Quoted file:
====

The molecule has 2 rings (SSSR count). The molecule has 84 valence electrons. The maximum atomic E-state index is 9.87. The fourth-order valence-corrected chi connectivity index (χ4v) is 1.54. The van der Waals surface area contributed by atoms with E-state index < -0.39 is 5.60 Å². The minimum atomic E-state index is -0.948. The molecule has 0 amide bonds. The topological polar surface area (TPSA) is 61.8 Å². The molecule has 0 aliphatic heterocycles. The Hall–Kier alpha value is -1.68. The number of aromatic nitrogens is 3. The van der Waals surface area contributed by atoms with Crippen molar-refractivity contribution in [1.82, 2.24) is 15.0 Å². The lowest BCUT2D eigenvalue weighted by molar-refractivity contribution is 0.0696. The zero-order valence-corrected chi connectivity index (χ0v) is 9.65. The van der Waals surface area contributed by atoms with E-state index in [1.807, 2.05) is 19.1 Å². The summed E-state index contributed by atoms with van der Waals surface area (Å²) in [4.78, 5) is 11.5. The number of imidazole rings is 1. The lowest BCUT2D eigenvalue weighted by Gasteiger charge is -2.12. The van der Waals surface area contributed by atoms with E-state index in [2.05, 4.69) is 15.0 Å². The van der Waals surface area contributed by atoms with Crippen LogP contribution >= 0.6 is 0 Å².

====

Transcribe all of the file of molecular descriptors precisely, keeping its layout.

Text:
The molecule has 2 rings (SSSR count). The molecule has 84 valence electrons. The maximum atomic E-state index is 9.87. The fourth-order valence-corrected chi connectivity index (χ4v) is 1.54. The van der Waals surface area contributed by atoms with E-state index < -0.39 is 5.60 Å². The minimum atomic E-state index is -0.948. The molecule has 0 amide bonds. The topological polar surface area (TPSA) is 61.8 Å². The molecule has 0 aliphatic heterocycles. The Hall–Kier alpha value is -1.68. The number of aromatic nitrogens is 3. The van der Waals surface area contributed by atoms with Crippen molar-refractivity contribution in [1.82, 2.24) is 15.0 Å². The lowest BCUT2D eigenvalue weighted by molar-refractivity contribution is 0.0696. The zero-order valence-corrected chi connectivity index (χ0v) is 9.65. The van der Waals surface area contributed by atoms with E-state index in [1.807, 2.05) is 19.1 Å². The summed E-state index contributed by atoms with van der Waals surface area (Å²) in [4.78, 5) is 11.5. The number of imidazole rings is 1. The lowest BCUT2D eigenvalue weighted by Gasteiger charge is -2.12. The van der Waals surface area contributed by atoms with E-state index in [2.05, 4.69) is 15.0 Å². The van der Waals surface area contributed by atoms with Crippen LogP contribution >= 0.6 is 0 Å².